BBC News Online explains the background to the BCCI banking scandal, which has led to the Bank of England being sued by creditors for £1bn ($1.8bn).
Thousands of depositors lost heavily when BCCI was wound up in 1991 amid accusations of money laundering and fraud.
Accountants Deloitte & Touche allege that the BoE was guilty of "misfeasance" because it let BCCI operate despite knowing it was badly run.
If they succeed, the BoE could face copycat lawsuits from investors who lost money in other financial scandals.
The BCCI saga still ranks as one of the biggest banking scandals of all time.
BCCI went bust owing more than £10bn ($18bn) to its creditors.
The bank had lost money hand-over-fist from its lending operations, its foreign currency dealings, and its deposit accounts.
It was also the bank of choice for money-launderers and terrorists.
Drug money from Colombia and Panama, funding for the Mujahideen in Pakistan, and Abu Nidal in the Middle East all flowed through the bank's coffers.
But legitimate depositors - including many small Asian businesses - lost thousands of pounds when the bank was closed down.
1972: BCCI opens branch in London of Luxembourg bank
1980: Bank of England licenses BCCI as deposit-taking institution
1985: PriceWaterhouse investigates BCCI losses
1987 Luxembourg asks for college of supervisors to help regulate BCCI
1988: Tampa branch of BCCI closed after money-laundering charges
1990: PriceWaterhouse says BCCI needs £1.8bn rescue
1991: BCCI closed down by international regulators
1992: Bingham report criticises Bank of England's role
1993: Liquidators issue writ against Bank of England
1997: Labour removes banking supervision to FSA
2001: House of Lords allows court case to proceed
2004: Court case begins
The losers also include 28 UK local authorities who had kept funds in BCCI.
The liquidators of BCCI, accountants Deloitte Touche, have recovered billions of pounds for creditors through a series of aggressive legal actions against the bank's auditors and accountants, as well as its backers in the Middle East, such as Sheikh Zayed, the ruler of Abu Dhabi.
But with only 75% of the losses recovered, they are hoping that they can force the British taxpayer to pay up for the mis-regulation of BCCI.
The failure to police BCCI's activities was condemned at the time by then opposition spokesman Gordon Brown.
The BCCI affair is thought to have played a role in Mr Brown's decision on becoming Chancellor to remove banking supervision from the remit of the Bank of England.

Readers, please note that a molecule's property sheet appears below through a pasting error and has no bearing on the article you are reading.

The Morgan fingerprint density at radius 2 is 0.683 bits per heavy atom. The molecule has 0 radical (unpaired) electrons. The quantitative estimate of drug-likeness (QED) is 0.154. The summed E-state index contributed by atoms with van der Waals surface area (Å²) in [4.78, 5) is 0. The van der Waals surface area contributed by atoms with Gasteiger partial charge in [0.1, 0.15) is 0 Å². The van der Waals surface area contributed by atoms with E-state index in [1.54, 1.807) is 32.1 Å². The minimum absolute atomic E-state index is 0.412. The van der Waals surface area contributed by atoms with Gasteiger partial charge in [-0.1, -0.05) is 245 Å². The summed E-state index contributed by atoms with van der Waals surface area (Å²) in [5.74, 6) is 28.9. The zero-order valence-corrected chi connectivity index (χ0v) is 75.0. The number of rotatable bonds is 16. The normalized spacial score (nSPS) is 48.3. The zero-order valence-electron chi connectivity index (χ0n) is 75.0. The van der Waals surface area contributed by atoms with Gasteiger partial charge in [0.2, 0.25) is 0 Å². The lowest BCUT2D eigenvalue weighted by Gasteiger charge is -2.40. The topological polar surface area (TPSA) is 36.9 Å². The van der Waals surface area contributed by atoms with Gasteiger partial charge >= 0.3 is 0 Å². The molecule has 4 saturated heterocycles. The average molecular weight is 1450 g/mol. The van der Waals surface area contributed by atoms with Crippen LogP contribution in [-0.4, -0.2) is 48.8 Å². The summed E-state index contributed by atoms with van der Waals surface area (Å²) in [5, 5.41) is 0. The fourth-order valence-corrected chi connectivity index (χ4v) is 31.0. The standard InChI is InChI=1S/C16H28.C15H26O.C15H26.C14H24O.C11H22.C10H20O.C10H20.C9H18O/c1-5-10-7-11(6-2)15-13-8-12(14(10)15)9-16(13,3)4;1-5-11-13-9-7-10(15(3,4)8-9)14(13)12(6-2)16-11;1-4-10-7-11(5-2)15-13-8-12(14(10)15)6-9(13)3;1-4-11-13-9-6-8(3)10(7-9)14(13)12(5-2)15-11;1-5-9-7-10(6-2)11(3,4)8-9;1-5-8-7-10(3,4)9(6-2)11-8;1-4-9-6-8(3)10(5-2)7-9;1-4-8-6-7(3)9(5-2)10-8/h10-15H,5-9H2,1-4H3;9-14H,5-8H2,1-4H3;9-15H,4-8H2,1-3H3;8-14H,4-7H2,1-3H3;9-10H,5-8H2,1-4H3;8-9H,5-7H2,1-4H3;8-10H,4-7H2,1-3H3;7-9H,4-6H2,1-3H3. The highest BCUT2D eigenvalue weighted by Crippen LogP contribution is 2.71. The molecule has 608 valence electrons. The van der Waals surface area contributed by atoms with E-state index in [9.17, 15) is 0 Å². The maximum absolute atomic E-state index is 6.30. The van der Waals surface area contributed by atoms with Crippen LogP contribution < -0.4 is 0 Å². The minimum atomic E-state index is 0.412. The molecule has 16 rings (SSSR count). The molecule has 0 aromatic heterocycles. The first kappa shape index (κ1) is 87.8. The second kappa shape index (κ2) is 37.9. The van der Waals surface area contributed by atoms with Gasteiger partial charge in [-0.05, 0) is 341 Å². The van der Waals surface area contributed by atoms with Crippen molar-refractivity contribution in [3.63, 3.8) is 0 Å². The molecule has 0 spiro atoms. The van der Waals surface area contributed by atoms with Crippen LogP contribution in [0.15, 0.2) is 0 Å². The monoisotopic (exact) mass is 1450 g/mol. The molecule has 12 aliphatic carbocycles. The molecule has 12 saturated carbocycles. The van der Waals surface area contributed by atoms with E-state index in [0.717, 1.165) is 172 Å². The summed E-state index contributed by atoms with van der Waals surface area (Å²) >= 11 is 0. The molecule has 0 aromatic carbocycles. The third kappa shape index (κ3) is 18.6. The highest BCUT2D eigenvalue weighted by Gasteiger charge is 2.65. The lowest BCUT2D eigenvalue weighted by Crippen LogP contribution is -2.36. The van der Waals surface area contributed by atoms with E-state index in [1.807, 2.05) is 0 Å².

However, BCCI's depositors face an uphill task as the Bank of England is immune from prosecution for negligence.
Instead, lawyers for Deloitte & Touche - and the 6,500 creditors they represent - are hoping to rely on an obscure legal statute known as 'misfeasance'.
The law has in the past mainly been applied to corrupt election practices or wrongful arrest by the police.
Total liabilities in 1991: $15bn
Total recovered so far: $7.8bn
Total paid to creditors: $5.5bn
Total paid to others: $1.3bn
legal costs $305m
Claim against BoE: $1.4bn
Estimated court costs: $150m
Reserve for liquidators: $1bn
Raft of documents
The lawyers for the liquidators have managed to obtain thousands of internal memos from the Bank of England's supervision division, which they say conclusively proves their case.
They also argue that the Bingham inquiry, which looked into the BCCI collapse in 1992, was not told the full story.
The Bank vigorously denies the claim that it acted with criminal intent, not just negligence, in failing to close down BCCI.
It intends to call three former Bank of England governors, Lord Richardson, Lord Kingsdown (formerly Sir Robin Leigh-Pemberton), and Sir Edward George, to prove its case.
In addition, the former heads of its banking supervision division, including Brian Quinn, now chairman of Celtic football club, will testify.
The Bank claims that the liquidators are acting recklessly in bringing a court case they are unlikely to win, and have fought them for a decade to prevent the case coming to trial.
The legal costs alone for the case could exceed $100m (£54m), on top of the $792m in professional fees already paid out to BCCI lawyers and liquidators.
But if the government loses, it will be the Treasury and the taxpayers who will have to pay out.
And victory for Deloitte & Touche could open the floodgates to litigation by other disgruntled investors.
Waiting in the wings are the Railtrack shareholders, who were incensed when the government wound up the privatised company and replaced it with Network Rail.
And the Equitable Life policyholders would probably like to sue the Financial Services Authority, the current regulator, to recover some of their reduced pensions.
But it will be some time before a final decision in the BCCI case is reached.
The opening statement alone is expected to last eight-12 weeks, with thousands of documents to be produced and displayed in Law Court 73, last used for the Hutton Inquiry.
It will be after Easter before the Bank officials begin their testimony, and next year before the High Court judge hands down his decision - which could still be the subject of further appeals and haggling over the size of any settlement.